Tuesday 16 January 2018

Martin lashes killers who shot victims in front of children

Archbishop of Dublin Diarmuid Martin said a child's first communion should be a simple celebration, not an extravagent and expensive one
Archbishop of Dublin Diarmuid Martin said a child's first communion should be a simple celebration, not an extravagent and expensive one

Tim Healy

Catholic Archbishop of Dublin Diarmuid Martin has lashed out at the callous killers who gunned down two convicted criminals in front of their children.

Dr Martin described the violence as "simply amoral".

The prelate spoke out as he gave his support to the wording of the Children's Referendum.

He said: "A sense of public morality demands that voices are raised in a united and unambiguous way to express horror and rejection of the violence we have witnessed in this week.

"No economic or no political aim can be achieved through such violence.

"Anyone who has the possibility to end such violence and to keep the perpetrators of violence away from their mission of death must assume their responsibility." Declan O'Reilly was shot dead in front of his 12-year-old son in Dublin last week, 12 hours after Gerard Eglington was murdered in his Portarlington, Co Laois home, with a toddler and a 11-year-old inside.

Dr Martin said he believes the wording of the referendum is a "balanced" attempt to address rights and obligations of interested groups, while giving "a new focus on the centrality of the child's interests".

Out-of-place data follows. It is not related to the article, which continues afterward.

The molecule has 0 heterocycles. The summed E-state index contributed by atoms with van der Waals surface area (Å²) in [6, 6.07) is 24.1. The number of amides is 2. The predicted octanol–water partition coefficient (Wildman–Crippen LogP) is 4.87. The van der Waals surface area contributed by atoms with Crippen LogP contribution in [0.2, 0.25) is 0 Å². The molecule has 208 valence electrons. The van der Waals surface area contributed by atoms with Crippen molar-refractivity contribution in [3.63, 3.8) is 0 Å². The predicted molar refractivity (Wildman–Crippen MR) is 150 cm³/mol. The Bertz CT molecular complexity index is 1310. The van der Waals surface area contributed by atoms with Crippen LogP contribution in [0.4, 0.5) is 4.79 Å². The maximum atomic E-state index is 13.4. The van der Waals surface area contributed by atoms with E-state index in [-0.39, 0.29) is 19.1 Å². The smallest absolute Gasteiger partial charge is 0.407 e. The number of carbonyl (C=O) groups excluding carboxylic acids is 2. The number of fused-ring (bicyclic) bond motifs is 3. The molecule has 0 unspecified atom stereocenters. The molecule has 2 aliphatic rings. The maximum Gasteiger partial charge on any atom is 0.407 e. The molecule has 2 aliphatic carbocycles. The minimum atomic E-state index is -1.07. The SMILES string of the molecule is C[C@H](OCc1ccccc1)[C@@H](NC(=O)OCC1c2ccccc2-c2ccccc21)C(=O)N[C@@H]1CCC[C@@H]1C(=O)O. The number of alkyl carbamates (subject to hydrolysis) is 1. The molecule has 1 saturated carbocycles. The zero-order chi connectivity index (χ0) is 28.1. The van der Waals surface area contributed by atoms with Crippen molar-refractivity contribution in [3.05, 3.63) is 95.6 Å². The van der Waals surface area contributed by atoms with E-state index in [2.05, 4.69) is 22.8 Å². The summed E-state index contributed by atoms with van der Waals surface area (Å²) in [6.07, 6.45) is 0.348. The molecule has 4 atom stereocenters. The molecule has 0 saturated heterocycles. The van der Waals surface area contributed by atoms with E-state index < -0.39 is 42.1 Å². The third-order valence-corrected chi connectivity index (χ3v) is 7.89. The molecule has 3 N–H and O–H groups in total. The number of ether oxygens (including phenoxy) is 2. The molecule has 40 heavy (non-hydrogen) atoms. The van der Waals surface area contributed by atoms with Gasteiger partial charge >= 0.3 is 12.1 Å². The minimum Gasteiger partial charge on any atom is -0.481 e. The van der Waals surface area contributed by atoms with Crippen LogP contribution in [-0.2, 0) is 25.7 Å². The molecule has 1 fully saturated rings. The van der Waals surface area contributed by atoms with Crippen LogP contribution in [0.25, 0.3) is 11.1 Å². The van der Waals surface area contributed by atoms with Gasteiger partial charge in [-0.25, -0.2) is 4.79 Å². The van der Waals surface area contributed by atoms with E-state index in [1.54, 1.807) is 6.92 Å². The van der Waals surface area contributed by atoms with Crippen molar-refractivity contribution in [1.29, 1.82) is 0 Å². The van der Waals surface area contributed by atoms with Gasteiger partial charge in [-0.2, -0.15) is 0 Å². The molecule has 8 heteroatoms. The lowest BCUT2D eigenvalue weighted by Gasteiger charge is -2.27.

He made the comments when delivering the homily at a Mass at St Michan's Church at Halston Street, Dublin, to mark the opening of the new law term.

The congregation included Attorney General Maire Whelan and senior members of the judiciary.

Stressing he was expressing a personal view, Dr Martin said he hoped public debate on the children's referendum "will reflect the same seriousness which has marked its realisation".

However, he warned a constitutional change will not be "a magic formula which will resolve all the challenges for parents and children which sadly often emerge in our complex society".

"A change of culture will take a long time to be embedded within the various levels of society and public service," he said.

In her address at the annual service at St Michan's Church of Ireland on Church Street, Rev Dr Heather Morris, president-elect of the Methodist Church in Ireland, said"theology must be practical and Christians must respond to and act upon the issues of our time, including health, education, poverty, hospitality to strangers and violence in our homes and one our streets".

Irish Independent

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